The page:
Posted December 31, 2014
So long, 2014. From an energy standpoint, you’ll be missed. Let’s count the ways:
Surging domestic oil and natural gas production – largely thanks to safe hydraulic fracturing and horizontal drilling – is driving an American energy revolution that’s creating jobs here at home and greater security for the United States in the world.
It’s a revolution with macro-economic and geopolitical impacts, for sure. But it’s also a revolution that’s benefit virtually every American.
So, here’s a look at energy in 2014 in charts.
Domestic oil and natural gas production
By far, the biggest story in energy – not just in the U.S. but across the globe – is the impact of American oil and natural gas production:
This U.S. Energy Information Administration (EIA) chart shows current crude oil output approaching the all-time high set more than 40 years ago. This is impacting oil imports:
Above, EIA projections show that the net import share of U.S. petroleum consumption could reach zero between 2030 and 2040 – a good benchmark for energy security. U.S. domestic production is reducing our dependence on imports, which has been the goal of every American president for more than four decades. This is a sea change in America’s energy reality. Production here at home is impacting global crude oil markets, putting downward pressure on the cost of crude – the No. 1 factor in prices at the pump.
Certainly, this effect has been seen in the U.S. the past few months in falling pump prices:
This EIA chart compares 2014 retail prices (red) with 2013 (green) and 2012 (blue). AAA estimates Americans saved $14 billion this year compared to 2013. AAA’s Avery Ash to CNBC:
“U.S. drivers ended the year on a high note with gas prices plummeting over the last few months. Cheaper gas prices have helped to improve the economy by boosting both consumer confidence and disposable income.”
The question going forward is how do we keep these trends going? Access to energy reserves is key – especially areas under federal control, where production has been in decline. Indeed, the U.S. energy revolution is occurring on state and private lands. We have a new energy reality in spite of federal policies, not because of them. Another important chart – this map of America’s offshore reserves, showing that 87 percent of the acreage under federal control is off-limits to development:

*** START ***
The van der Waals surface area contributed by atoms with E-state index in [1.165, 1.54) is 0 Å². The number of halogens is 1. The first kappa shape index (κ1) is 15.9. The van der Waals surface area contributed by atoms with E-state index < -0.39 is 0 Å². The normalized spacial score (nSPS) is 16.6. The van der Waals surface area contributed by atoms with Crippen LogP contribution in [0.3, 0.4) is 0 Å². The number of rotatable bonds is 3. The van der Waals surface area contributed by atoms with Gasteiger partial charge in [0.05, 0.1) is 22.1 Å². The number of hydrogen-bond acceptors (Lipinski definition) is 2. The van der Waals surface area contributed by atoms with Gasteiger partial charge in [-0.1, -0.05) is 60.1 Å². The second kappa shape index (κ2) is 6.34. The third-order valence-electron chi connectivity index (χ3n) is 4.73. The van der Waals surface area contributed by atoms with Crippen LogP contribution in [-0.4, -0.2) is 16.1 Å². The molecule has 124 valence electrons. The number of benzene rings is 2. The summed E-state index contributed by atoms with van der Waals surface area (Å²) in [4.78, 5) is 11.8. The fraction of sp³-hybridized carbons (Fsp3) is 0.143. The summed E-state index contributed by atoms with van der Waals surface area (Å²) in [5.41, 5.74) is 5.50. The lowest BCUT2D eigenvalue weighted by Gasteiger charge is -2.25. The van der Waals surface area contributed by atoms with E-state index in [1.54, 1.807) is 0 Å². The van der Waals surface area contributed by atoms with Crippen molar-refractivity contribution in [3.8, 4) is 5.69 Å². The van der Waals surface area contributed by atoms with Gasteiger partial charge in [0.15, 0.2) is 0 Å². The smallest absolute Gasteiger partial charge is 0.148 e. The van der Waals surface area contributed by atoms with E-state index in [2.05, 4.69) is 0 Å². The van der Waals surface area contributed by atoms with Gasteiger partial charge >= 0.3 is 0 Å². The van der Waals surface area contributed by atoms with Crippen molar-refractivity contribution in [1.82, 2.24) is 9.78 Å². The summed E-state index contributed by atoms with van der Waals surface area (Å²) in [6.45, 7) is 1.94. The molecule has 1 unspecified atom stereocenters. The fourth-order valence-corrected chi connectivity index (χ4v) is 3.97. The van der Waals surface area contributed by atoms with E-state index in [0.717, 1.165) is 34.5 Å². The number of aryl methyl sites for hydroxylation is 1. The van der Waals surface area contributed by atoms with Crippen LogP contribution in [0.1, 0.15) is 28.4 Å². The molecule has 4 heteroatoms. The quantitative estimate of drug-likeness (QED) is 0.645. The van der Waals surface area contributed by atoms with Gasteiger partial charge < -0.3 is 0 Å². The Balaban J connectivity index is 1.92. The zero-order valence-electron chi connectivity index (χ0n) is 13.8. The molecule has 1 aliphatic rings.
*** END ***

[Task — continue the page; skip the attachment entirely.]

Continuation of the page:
Let’s talk natural gas production, fracking and emissions:
This chart by Energy In Depth shows the significant increase in natural gas output and equally significant decreases in methane emissions from production. EPA reports that methane emitted from fracked natural gas wells is down 73 percent since 2011 – a credit to technology and industry efforts to reduce emissions. With EIA reporting U.S. natural gas reserves total 354 trillion cubic feet, you begin to see the potential in America’s energy abundance.
The matrix above illustrates a key difficulty in forcing higher ethanol blend fuels into the national supply under the dysfunctional Renewable Fuel Standard (RFS) – the number of vehicles on the road today for which the manufacturer does not recommend using E15, containing up to 15 percent ethanol (compared to the E10 fuel that’s prevalent across the country).
Ozone? Take a look at this one:
That’s a projection of population areas that would be out of attainment with new standards for ground-level ozone, which is being advanced by EPA. The impacts on the U.S. economy could be huge, perhaps the costliest regulation ever imposed – potentially affecting business startups and job creation. We need smart regulation, based on sound science, that doesn’t launch a series of unintended, unwanted consequences on the lives of Americans.
America’s oil and natural gas industry is overwhelming owned by … Americans.
- Public and private pension and retirements plans, including 401(k)s and IRAs, hold 46.8 percent of all shares of U.S. oil and natural gas companies in 2014.
- Asset management companies, including mutual funds, hold 24.7 percent of oil and natural gas shares.
- Individual investors hold 18.7 percent of all oil and natural gas company shares.
Combined, that’s 97 percent of all oil and natural gas company stock – held by millions of Americans across the country.
ABOUT THE AUTHOR
Mark Green joined API after a career in newspaper journalism, including 16 years as national editorial writer for The Oklahoman in the paper’s Washington bureau. Mark also was a reporter, copy editor and sports editor. He earned his journalism degree from the University of Oklahoma and master’s in journalism and public affairs from American University. He and his wife Pamela live in Occoquan, Va., where they enjoy their four grandchildren.